As far as places to score art materials go, the city of Santa Cruz’s Resource Recovery Facility—known forever and always to locals as “the dump”—is never going to be mistaken for Lenz Arts.
It’s loud, dusty and windswept. There are large, dangerous machines about. The CalTrans-orange vests you have to wear are flattering to no one. And frankly, it’s on the way to nowhere, a long haul for just about anyone in Santa Cruz County.
But soon the place is bound to be crawling with artists—and not just because of those famously scenic ocean views.
The landfill located just west of the entrance to Wilder Ranch State Park is the focus of a city program known as SCRAP (Santa Cruz Recycled Art Program) in which artists of all kinds are encouraged to forage for thrown-out materials to remake them into … well, anything. Through a formal application process, the program appoints about a half-dozen artists every year and grants them access to the wealth of materials at the landfill and recycling center—metal, wood, plastic, textiles, electronics, whole artifacts or pieces of them, almost any non-hazardous material.
After several months of visiting the landfill, the SCRAP artists will unveil their artistic expression to the world with a show at the R. Blitzer Gallery in Santa Cruz.
The program is in its fourth year, and many of the artists who participated in its first three years are exhibiting their work this month at the Felix Kulpa Gallery and Habitat for Humanity’s ReStore facility on Swift Street. The exhibits are designed to draw attention to the fast-approaching deadline (July 1) for artists to apply for round four.
Mary Tartaro is the program’s coordinator and a mixed-media found-object sculptor in her own right. Her sculpture Redeemer is a kind of feminist answer to the famous Christ the Redeemer statue that looms over Rio de Janeiro. But Tartaro’s piece is composed entirely of stuff other people had thrown away. She’s eager to invite as many artists as possible to apply for the program, urging artists to think not just outside the box, but outside the building.
Tartaro says she’d encourage people not to look at the work of past SCRAP artists as a template for what is expected or acceptable. “I would tell people to take it in a direction where it’s never gone,” she says. “What if someone’s media is performance art? Or video? What if there’s no physical object involved?”
Even if there are no artistic rules, there are plenty of ground rules at the recycling facility. During a recent tour of the landfill, site superintendent Craig Pearson welcomed artists and praised the program but repeated four times within as many minutes: “I am responsible for your safety.”
Chosen artists will be expected to behave safely and conscientiously at the site, to check in with the staff, be aware of their surroundings and stay away from places where they don’t belong, says Pearson.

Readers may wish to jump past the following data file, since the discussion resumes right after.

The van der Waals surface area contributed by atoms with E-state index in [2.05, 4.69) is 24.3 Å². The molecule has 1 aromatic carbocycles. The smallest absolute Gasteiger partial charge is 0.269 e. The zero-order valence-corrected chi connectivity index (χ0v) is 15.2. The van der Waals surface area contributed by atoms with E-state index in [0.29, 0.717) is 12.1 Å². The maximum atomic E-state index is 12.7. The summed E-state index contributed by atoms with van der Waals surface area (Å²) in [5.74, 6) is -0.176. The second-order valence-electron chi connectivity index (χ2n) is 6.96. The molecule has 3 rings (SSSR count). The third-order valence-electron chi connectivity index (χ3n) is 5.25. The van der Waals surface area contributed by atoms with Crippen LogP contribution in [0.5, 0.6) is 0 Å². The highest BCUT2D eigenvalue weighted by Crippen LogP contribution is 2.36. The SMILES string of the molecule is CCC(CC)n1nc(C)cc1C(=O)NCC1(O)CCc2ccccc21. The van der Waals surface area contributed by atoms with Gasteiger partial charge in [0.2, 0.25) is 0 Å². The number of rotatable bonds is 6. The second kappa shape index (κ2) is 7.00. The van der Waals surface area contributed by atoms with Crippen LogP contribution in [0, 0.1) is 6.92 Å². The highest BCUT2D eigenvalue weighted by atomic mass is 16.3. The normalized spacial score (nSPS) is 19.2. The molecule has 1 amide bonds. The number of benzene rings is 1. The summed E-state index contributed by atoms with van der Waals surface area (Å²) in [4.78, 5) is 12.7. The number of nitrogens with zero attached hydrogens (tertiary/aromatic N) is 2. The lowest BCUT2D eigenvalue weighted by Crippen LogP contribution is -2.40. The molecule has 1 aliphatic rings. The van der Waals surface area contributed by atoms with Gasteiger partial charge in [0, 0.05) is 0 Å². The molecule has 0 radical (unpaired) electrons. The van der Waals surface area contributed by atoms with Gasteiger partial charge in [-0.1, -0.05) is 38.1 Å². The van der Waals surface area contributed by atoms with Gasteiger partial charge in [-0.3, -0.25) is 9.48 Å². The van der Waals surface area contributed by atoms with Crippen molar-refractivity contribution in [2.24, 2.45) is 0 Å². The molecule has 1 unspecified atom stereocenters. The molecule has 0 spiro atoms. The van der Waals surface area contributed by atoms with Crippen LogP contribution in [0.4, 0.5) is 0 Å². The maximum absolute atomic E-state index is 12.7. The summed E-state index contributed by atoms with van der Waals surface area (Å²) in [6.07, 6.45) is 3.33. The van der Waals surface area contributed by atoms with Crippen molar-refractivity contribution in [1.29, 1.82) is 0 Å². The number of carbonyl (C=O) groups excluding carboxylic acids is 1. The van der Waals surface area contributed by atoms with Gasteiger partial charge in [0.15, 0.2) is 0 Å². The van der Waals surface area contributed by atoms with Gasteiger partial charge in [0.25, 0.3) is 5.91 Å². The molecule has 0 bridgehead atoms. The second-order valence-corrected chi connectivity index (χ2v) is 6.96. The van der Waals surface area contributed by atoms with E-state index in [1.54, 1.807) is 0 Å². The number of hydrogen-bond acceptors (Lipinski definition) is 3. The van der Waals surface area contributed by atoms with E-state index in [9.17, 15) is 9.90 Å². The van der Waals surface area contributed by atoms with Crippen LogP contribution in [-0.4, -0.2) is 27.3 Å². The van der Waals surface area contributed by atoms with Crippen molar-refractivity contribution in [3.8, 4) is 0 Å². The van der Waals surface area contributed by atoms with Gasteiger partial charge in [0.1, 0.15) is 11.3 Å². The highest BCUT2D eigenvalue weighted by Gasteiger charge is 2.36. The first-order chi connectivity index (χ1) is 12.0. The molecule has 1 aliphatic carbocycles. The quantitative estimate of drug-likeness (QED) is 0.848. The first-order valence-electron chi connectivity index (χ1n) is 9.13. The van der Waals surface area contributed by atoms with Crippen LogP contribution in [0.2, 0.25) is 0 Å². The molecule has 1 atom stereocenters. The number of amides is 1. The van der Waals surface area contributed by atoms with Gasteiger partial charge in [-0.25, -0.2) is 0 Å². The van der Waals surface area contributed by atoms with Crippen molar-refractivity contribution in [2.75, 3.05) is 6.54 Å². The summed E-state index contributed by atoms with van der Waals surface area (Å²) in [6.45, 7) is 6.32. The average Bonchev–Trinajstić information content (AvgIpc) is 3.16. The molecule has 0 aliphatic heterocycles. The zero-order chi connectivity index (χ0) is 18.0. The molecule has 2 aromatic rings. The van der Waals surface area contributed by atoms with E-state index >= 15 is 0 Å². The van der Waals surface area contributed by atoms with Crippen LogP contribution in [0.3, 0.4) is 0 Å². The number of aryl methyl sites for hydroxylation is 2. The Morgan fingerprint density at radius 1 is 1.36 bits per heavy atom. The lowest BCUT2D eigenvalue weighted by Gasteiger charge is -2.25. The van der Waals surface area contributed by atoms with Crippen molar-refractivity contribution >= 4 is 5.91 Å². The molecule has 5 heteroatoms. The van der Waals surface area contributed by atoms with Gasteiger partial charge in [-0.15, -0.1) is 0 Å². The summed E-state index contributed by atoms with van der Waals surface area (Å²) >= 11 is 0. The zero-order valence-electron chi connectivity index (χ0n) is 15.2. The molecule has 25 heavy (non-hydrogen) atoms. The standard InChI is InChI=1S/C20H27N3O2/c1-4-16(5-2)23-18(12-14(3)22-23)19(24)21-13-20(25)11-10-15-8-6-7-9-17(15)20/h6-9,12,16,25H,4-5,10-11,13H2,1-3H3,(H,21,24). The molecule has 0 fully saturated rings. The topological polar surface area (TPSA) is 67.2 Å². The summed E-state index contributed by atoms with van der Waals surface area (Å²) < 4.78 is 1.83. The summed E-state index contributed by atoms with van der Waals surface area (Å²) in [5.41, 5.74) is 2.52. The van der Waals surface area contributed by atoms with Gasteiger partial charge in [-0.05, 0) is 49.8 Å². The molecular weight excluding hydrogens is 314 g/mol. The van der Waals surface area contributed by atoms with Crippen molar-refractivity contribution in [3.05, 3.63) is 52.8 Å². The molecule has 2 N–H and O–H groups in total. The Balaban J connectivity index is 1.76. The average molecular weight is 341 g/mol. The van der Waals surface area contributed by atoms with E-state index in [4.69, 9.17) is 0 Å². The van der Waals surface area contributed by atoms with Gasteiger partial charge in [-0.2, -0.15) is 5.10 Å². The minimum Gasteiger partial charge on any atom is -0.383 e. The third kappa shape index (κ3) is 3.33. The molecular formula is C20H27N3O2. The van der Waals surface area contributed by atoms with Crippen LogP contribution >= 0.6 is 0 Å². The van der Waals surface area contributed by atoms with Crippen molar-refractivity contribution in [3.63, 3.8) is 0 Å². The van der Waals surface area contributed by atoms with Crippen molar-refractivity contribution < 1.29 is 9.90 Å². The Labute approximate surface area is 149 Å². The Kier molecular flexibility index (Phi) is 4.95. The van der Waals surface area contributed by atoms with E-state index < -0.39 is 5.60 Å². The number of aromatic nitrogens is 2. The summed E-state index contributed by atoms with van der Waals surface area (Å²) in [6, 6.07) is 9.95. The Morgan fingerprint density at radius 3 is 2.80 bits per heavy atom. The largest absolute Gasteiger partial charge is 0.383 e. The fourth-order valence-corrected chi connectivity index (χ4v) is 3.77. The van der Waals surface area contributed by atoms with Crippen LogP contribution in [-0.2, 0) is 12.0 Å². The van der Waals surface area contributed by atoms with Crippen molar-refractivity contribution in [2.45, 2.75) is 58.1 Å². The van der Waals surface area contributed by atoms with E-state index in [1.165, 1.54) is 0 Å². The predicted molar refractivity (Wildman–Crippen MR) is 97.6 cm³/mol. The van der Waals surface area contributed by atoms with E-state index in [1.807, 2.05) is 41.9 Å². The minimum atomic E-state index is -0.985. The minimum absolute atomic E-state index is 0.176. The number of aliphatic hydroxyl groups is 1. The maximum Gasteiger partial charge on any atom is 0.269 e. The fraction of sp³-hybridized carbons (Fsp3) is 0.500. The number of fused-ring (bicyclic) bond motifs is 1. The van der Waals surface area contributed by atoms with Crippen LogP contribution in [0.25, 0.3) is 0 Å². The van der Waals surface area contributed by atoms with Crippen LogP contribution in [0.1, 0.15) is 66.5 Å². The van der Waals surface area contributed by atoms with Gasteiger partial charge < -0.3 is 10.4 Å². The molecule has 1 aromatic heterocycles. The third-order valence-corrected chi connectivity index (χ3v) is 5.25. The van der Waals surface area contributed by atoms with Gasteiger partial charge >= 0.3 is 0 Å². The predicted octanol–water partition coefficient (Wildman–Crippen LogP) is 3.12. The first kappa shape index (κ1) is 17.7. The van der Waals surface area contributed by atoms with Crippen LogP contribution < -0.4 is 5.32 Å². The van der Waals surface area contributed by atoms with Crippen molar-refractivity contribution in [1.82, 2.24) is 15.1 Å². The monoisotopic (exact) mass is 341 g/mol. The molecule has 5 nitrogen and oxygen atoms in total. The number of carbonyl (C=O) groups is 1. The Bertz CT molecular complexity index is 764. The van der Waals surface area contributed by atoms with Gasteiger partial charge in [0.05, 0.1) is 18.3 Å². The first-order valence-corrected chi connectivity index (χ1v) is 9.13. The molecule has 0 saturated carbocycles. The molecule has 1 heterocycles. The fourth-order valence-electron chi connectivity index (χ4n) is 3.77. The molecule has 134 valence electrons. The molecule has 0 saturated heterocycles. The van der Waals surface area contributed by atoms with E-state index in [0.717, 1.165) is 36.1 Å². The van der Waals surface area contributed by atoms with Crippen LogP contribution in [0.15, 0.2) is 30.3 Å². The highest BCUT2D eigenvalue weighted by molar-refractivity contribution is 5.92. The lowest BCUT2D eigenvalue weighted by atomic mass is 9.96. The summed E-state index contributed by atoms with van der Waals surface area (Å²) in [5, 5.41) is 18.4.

With the familiar beep-beep-beep of heavy machinery hanging in the air, artists followed along as Tartaro and Beth Tobey, the city of Santa Cruz’s arts program manager, escorted prospective program artists around the site among the trucks, loaders and forklifts.
Each of the artists has their own approach and interests. Pam Dewey of Santa Cruz, for example, has dedicated much of her artistic efforts to quilting. And if the design of her quilts are more or less traditional, the materials definitely are not. She is almost certainly the only person in Santa Cruz County that has a quilt on her wall made from the skin of smoked turkeys. “I used to live in New York,” she says, “and I would always be pulling things off the street. Quilts are all about recycling. For me, it’s all about reusing things with a history.”
Artists also learned basic strategies for how to score the best stuff—come on Saturdays and Mondays, for instance, when most people come to dump unwanted materials—and to hang around, be patient or even offer to help people unload their cars and trucks.
Tartaro says she would like to see some of the artists take on pieces that serve an environmental or social-action purpose. Using such recycled materials and having this kind of access to the waste stream is, she believes, a good opportunity to make some kind of comment about overconsumption.
“It’s sad sometimes when you go out there and see what kind of materials come in. You’re like, why are you throwing that away?” Tartaro says. “We’re all just so pressed for time. And that’s because we all have jobs so we can buy more stuff that will soon become trash. You start to ask, ‘Why do we need all this stuff?’”